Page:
Talents and Investments

 

by Chris Reynolds

 

It can be a fun exercise to look back on how I used to process certain aspects of my faith, and how my perspectives have changed throughout my four years of theology education at Boston College. Attending Mass is one of these perspectives that has shifted, and one which I am reminded of each week. This obligation, which used to be about satisfying the desires of my parents and God, has shifted to my opportunity to be part of a consistent faith community and spiritual practice. Community worship in Mass satisfies my deep spiritual reserves, and can calm my spirit. In a way, it has become my weekly reset button.

 

However, I did not find my usual comfort or stability in last week’s service. This Mass contained one of my favorite, but most challenging Gospel passages, the parable of the talents (Mt. 25:14-30). In this story, Jesus describes a man who gives five, two, and one talents, a sum of money worth about twenty years of wages, to each of his three servants, respectively. The first two servants invest this enormous sum of money and double their earnings, while the third buries his single talent out of fear and laziness. Upon the master’s return, the first two are praised and the third is harshly rebuked, despite returning the original sum of money. Naturally, many questions arise when I hear this passage. Why do the three servants receive significantly different amounts? What is the parable even trying to convey? I left that Mass with more questions than a freshman leaving their first Perspectives class.

 

I don’t believe Jesus is telling us to take financial risks, or that the path to eternal life is achieved through successfully maneuvering the free market. Though talent in the Biblical context refers to money, it’s English cognate is coincidentally appropriate for understanding this parable in our lives. I don’t know why the three servants received different amounts of worth, but it certainly does mirror reality. In life, each person is given natural talents, to which our society assigns often stratified value. Unfortunately for my curiosity, this parable does not seek to explain this inherent, human-perceived inequality, but rather how we respond to that which we are given. By investing our talents, sometimes taking risks to do so, we will grow in acumen and ability, which can then be returned to God, the ultimate master. However, if we let fear of failure or laziness paralyze us from investing our talents into the market of life, there will be no benefit. Those gifts freely given by God will have been wasted, no matter the potential worth of each.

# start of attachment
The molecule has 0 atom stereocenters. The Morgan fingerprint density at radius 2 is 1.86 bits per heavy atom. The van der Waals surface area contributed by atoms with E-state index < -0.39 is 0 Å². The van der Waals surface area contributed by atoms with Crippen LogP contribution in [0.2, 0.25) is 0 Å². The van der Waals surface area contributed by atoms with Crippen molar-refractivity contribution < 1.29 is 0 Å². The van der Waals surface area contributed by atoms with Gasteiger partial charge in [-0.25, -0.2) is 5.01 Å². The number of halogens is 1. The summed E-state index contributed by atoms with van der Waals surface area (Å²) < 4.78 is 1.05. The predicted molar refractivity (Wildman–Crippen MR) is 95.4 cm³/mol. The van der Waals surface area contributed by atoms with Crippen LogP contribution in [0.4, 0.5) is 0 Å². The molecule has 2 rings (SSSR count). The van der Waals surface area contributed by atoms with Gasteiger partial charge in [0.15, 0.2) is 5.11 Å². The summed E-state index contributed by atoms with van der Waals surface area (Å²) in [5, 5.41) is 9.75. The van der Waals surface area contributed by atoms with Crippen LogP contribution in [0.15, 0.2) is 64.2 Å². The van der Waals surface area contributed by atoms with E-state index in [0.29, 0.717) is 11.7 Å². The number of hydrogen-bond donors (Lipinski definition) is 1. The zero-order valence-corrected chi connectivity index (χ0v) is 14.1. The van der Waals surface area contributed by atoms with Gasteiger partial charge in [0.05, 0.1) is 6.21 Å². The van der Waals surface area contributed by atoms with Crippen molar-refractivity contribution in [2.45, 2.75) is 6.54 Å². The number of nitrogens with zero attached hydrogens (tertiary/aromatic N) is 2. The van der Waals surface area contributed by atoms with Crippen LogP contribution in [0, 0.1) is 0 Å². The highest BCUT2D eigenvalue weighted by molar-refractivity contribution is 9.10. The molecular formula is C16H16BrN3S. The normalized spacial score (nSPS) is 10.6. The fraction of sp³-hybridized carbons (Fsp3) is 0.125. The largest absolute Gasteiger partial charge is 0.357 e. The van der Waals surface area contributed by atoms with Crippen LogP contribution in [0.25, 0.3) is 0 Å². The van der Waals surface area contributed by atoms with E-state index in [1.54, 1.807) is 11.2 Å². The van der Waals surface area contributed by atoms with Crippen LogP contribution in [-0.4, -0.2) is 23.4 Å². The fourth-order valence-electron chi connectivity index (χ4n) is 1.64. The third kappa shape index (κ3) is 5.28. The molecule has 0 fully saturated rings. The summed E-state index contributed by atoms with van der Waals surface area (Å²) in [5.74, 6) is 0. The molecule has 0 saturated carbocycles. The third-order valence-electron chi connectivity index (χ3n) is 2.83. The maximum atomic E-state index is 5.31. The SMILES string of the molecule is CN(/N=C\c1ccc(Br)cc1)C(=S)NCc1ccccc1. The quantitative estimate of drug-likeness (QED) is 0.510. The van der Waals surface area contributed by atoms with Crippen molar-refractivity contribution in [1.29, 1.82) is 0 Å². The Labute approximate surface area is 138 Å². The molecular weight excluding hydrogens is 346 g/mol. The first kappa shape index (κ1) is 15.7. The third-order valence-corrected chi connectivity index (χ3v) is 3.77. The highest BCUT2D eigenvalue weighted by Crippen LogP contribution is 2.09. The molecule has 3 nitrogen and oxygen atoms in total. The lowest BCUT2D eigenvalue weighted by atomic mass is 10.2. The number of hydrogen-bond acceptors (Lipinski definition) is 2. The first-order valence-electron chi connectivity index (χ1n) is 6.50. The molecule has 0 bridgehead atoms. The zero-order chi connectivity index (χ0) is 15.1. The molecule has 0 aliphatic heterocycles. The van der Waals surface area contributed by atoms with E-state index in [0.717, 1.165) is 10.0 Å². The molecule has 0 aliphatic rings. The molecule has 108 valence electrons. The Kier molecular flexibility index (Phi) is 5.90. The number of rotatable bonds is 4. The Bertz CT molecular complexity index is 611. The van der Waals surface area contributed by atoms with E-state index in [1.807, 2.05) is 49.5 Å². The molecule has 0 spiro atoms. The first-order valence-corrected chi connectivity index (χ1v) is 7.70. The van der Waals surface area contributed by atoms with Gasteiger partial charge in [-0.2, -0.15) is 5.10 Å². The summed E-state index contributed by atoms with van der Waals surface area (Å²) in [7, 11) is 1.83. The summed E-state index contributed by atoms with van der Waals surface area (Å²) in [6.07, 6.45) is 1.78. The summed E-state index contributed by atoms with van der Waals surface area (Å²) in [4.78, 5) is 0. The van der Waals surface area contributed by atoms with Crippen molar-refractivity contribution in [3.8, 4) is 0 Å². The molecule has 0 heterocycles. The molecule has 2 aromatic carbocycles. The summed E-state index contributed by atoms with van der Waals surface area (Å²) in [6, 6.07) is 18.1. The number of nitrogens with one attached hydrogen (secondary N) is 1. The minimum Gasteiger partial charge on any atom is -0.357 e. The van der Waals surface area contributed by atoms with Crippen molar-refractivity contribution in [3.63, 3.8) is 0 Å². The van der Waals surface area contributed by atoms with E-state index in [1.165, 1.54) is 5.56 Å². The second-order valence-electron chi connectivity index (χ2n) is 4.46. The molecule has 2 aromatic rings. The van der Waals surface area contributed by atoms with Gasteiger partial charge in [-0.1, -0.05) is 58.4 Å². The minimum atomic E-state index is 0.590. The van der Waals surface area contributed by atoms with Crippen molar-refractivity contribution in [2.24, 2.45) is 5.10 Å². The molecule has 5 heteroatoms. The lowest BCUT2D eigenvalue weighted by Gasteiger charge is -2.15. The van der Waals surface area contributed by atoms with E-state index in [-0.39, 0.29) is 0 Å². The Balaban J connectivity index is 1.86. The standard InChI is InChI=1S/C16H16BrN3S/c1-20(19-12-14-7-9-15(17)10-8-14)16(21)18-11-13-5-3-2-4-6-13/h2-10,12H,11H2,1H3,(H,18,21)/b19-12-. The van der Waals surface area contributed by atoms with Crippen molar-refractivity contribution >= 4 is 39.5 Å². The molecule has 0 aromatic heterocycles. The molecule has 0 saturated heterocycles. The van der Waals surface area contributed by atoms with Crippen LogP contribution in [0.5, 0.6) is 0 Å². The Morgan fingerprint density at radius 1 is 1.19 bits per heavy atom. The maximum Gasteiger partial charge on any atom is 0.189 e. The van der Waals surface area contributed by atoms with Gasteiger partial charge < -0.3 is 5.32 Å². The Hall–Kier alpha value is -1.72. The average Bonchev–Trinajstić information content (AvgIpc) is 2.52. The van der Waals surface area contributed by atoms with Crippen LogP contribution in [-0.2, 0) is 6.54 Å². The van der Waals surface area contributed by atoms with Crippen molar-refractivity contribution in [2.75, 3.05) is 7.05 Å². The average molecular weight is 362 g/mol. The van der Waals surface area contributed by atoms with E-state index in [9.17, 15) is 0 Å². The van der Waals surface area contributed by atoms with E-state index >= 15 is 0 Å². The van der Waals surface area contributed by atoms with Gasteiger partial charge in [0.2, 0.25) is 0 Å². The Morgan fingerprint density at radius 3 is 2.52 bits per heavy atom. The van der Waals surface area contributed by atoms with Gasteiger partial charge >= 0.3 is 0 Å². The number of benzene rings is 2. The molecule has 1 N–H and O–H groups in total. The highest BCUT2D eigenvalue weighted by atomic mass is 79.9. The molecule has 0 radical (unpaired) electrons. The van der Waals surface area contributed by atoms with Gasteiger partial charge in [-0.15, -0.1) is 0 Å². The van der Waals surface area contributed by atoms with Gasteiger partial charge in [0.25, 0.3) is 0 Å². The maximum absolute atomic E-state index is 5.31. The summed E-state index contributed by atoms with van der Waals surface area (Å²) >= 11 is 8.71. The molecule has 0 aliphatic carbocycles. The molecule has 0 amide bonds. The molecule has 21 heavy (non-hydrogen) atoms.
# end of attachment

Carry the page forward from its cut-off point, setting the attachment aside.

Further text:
Though each of these servants knew exactly what worth he was receiving, we have an added wrinkle. We’re not born with a piece of paper listing the talents we have been given, but rather must take the time to discover what they are and how to use them. I leave this parable with many questions, but luckily Jesus’ life and ministry do not operate in an isolated test tube. Rather the parables paint an interconnected story, and the parable of the faithful servant helps to understand that of the talents even more. One line especially summarizes the listen of the talents: “From everyone who has been given much, much will be demanded; and from the one who has been entrusted with much, much more will be asked” (Luke 12:48).

 

So though I am not sure why we are all given different opportunities and talents, I can know how to respond to them in a Christian way: by shoving off fear and laziness and investing for the benefit of God and others.

 

Book: Zealot by Reza Aslan


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